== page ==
Breastfeeding Better for Girls
Reported June 04, 2008
(Ivanhoe Newswire) New information reveals breast milk may benefit girls more than boys, especially when it comes to preventing respiratory infections.
Researchers at Johns Hopkins Childrens Center followed 119 premature babies from Buenos Aires through their first year of life and found girls were protected more by breast milk than boys. In addition, girls fed formula had the greatest risk for severe respiratory infections. They were eight times more likely to be hospitalized for serious respiratory infections shortly after birth than breast-fed girls.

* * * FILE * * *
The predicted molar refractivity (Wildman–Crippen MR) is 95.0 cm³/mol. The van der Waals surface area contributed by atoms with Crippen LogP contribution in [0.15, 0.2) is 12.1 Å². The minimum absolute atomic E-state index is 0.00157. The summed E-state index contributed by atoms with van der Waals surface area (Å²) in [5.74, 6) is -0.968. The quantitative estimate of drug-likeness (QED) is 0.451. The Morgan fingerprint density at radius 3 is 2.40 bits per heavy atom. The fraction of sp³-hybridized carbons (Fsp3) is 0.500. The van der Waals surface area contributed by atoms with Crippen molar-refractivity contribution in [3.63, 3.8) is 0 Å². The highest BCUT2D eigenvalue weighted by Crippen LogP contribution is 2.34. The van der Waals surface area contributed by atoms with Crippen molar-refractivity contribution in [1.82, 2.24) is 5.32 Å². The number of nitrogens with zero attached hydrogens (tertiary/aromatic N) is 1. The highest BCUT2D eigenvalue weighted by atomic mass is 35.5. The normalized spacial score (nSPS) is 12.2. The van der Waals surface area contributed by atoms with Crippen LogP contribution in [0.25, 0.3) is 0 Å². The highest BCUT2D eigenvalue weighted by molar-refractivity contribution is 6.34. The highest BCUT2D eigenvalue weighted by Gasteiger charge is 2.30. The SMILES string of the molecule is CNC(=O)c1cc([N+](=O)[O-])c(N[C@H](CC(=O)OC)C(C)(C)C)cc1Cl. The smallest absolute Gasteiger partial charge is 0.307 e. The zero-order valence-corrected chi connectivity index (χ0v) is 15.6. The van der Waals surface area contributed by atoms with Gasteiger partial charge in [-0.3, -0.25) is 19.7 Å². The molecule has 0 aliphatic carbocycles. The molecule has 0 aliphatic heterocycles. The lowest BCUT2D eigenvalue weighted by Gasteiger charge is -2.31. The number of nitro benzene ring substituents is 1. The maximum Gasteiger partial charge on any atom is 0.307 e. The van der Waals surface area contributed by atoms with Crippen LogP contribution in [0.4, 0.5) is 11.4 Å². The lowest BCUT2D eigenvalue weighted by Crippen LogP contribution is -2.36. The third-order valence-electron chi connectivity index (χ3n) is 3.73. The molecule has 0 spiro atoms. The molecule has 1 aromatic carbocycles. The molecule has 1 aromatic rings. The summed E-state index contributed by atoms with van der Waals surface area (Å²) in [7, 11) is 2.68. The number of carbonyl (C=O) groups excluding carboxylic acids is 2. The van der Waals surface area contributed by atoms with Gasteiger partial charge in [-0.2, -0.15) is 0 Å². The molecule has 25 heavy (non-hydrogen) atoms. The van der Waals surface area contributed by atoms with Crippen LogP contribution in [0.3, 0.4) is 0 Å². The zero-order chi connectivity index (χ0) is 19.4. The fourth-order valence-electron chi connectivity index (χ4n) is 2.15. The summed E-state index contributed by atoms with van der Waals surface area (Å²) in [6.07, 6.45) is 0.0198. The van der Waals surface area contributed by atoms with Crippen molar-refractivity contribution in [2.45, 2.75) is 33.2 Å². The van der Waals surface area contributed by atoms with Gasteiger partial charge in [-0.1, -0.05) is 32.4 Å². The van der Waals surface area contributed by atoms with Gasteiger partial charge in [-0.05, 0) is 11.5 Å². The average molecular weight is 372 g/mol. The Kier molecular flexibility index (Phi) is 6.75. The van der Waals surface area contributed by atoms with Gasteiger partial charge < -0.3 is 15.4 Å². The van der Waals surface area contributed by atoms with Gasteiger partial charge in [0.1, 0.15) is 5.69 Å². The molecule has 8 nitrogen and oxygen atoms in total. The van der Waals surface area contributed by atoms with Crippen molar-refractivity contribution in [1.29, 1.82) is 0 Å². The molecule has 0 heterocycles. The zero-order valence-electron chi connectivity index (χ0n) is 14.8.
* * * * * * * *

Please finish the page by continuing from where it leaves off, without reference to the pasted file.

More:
The results of this study contradict the theory that breast milk prevents infections in babies by providing immune system chemicals. Researchers say breast milk does not prevent babies from getting infections; rather, it helps them manage infections better.
In light of these results, we are starting to think that milk does not directly transfer protection against lung infections but instead switches on a universal protective mechanism, already in the baby, that is for some reason easier to turn on in girls than in boys, senior investigator Fernando Polack, M.D., an infectious disease specialist at Hopkins Childrens in Baltimore, was quoted as saying.
SOURCE: Pediatrics, 2008;121:e1510-e1516